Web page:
Why does flexibility matter anyway? – Metro US

Why does flexibility matter anyway?


We’re told it’s important to be flexible as early as elementary school. Remember the sit and reach test as part of the Presidential Fitness Test? As adults, yoga is touted as the thing to do. But what if cardio is more your thing? Or what if you generally live a healthy lifestyle already? What good will stretching do you? Chiropractor Dr. Jake Mayes with 100% Chiropractic fills us in.

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It keeps your spine strong
Dr. Mayes explains that a strong spine is essential to good overall health. “Your body has innately put a giant bony structure around the most important thing in your body,” he says. Dr. Mayes says when someone has minimal flexibility, it causes the muscles in the upper back, neck, lower back and abdomen to weaken — basically everything along the spine. Simply put: flexibility keeps your spine and the muscles that surround it strong.

It undoes the damage of sitting all day
Dr. Mayes explains that sitting at a desk all day causes repetitive muscle patterns in your neck and mid-back. “The patterns can lead to neck and shoulder pain,” he says. “The muscles weaken and then it can hurt to sit up straight.” Bad posture can become your body’s default because it’s so used to it, but flexibility prevents that.

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It makes you a better athlete
Many athletes who focus solely on cardio neglect improving their flexibility. But Dr. Mayes says a weak spine can cause a lot of problems for athletes. “If there’s a problem with your spine, it will move down to your pelvis, knees and ankles,” he says. “It will get locked in so you have tight muscles and then you aren’t moving correctly. .. It can cause knee pain or even hip pain because the foot is striking [continuously].”

It prevents dementia
Believe it or not, there’s a link between developing dementia and keeping that spine strong. “Alzheimer’s and dementia are linked to a lack of cerebral spinal fluid flow, which is a lack of motion in the spine,” Dr. Mayes says. “You still have to keep your brain strong by reading and doing crosswords, but if you look at healthy individuals who ward off Alzheimer’s and dementia, they are very active people,” Dr. Mayes says. And that includes flexibility.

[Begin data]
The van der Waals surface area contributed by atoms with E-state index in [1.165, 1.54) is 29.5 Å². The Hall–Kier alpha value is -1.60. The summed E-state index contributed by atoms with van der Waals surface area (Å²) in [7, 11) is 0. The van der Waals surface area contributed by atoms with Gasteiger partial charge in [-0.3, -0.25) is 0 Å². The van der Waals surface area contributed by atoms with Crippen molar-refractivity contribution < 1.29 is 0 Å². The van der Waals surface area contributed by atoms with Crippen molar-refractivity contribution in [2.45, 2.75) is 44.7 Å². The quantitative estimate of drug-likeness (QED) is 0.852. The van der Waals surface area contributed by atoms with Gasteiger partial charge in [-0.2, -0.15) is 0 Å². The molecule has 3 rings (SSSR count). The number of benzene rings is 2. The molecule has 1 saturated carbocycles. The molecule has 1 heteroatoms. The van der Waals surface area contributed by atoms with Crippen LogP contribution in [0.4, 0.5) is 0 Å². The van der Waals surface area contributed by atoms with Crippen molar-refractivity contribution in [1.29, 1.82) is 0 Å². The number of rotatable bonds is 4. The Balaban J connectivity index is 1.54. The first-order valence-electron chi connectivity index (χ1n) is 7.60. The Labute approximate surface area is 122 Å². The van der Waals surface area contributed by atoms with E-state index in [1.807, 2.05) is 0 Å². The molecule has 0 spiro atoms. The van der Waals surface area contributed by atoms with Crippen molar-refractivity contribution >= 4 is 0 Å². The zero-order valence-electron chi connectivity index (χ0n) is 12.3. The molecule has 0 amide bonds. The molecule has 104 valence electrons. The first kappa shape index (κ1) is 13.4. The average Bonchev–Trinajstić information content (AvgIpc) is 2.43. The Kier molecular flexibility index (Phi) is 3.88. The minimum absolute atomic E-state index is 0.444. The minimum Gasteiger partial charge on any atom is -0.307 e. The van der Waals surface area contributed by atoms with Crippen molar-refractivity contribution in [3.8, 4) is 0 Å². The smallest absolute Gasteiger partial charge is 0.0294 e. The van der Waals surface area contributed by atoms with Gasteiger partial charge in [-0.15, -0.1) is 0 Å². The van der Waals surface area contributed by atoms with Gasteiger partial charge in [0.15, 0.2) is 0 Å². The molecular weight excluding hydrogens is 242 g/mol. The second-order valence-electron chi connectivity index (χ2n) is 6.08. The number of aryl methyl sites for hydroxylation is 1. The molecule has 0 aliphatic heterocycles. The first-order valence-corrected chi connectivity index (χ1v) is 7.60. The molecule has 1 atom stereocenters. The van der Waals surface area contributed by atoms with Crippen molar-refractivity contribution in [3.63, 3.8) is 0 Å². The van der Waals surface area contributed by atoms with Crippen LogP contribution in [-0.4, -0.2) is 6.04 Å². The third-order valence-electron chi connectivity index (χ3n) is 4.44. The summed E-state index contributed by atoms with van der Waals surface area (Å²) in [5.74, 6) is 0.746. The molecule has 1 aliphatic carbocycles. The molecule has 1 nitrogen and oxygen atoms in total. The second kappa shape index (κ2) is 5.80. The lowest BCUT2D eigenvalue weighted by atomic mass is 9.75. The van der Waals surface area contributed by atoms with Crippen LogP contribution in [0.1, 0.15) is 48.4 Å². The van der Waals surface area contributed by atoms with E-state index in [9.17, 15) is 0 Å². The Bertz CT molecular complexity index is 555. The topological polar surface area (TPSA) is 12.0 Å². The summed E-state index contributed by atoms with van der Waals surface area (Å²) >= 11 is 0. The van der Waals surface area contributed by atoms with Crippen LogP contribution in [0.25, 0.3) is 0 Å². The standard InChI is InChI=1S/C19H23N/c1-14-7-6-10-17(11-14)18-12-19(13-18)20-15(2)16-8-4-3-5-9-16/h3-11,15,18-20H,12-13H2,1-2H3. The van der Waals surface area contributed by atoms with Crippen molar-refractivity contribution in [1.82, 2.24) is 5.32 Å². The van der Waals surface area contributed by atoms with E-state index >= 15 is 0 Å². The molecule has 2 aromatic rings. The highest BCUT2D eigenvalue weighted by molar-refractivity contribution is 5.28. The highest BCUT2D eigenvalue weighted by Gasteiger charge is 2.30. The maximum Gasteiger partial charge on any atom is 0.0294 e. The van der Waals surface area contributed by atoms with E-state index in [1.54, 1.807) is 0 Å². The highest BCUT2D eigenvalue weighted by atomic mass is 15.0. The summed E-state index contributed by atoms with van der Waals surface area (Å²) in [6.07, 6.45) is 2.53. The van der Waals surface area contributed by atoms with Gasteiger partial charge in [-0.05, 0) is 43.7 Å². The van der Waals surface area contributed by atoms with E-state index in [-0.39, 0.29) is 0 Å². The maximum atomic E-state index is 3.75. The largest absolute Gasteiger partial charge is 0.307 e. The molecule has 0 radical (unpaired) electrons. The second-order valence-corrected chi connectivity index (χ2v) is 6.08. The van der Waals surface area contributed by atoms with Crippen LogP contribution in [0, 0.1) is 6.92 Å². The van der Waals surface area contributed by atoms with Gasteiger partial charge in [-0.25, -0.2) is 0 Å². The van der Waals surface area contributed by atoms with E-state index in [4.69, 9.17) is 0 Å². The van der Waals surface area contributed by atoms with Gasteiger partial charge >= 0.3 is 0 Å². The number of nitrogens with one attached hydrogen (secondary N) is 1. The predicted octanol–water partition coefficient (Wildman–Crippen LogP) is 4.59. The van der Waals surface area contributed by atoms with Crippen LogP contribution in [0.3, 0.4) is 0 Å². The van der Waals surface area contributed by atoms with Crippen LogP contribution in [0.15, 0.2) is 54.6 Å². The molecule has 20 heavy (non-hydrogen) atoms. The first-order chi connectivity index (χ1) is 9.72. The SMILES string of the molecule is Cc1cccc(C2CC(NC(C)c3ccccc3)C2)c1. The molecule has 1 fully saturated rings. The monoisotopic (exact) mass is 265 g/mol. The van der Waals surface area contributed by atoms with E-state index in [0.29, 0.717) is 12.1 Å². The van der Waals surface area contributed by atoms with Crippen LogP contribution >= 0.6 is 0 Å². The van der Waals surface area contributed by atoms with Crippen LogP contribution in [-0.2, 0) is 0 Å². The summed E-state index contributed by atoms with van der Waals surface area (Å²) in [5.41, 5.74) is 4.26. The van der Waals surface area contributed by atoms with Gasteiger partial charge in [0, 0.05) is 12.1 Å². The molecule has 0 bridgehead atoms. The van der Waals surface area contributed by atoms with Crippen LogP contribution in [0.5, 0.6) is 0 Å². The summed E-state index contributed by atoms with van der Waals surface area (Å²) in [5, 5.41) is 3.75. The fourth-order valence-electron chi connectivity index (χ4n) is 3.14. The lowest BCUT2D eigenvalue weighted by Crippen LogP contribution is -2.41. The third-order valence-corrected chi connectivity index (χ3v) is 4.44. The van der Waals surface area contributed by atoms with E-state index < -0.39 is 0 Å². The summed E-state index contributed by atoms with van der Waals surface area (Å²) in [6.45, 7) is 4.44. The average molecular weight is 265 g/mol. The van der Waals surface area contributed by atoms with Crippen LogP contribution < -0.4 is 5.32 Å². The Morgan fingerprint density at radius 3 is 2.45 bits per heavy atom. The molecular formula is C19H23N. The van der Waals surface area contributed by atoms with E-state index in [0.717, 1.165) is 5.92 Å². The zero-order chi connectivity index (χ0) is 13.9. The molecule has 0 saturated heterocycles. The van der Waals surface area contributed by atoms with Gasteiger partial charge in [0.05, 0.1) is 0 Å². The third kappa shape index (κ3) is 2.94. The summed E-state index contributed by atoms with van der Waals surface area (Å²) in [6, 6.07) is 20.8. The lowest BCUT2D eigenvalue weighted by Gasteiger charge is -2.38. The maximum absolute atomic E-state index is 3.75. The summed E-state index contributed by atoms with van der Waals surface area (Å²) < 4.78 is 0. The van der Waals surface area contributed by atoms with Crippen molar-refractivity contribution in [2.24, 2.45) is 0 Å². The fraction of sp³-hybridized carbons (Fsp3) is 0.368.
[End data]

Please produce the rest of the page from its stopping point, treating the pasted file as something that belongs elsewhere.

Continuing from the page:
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Moves for improving your flexibility
As a chiropractor, Dr. Mayes of course recommends making an appointment so you can get your spine checked out. Since everyone is different, the home stretches someone is “prescribed” differ from person to person — and that’s on top of the corrective work done at appointments. But in general, some good stretches to do every morning and night are:

Simple toe touch
There’s no getting out of this one. Touch your toes, one leg at a time. Hold for five seconds, letting the tension build, and then release the tension for five seconds. Repeat five times, per leg.

Cross-body stretch

Start on your hands and knees. Lift your left arm to the sky and slide it all the way through the space between your right arm and right leg. Hold for a few breaths, feeling the stretch in your shoulders and upper back. Repeat on the other side.

Side stretch
With your feet together, stretch your right hand overhead. Inhale and exhale deeply. Repeat with the left side.

Follow Emily on Twitter: @EmLaurence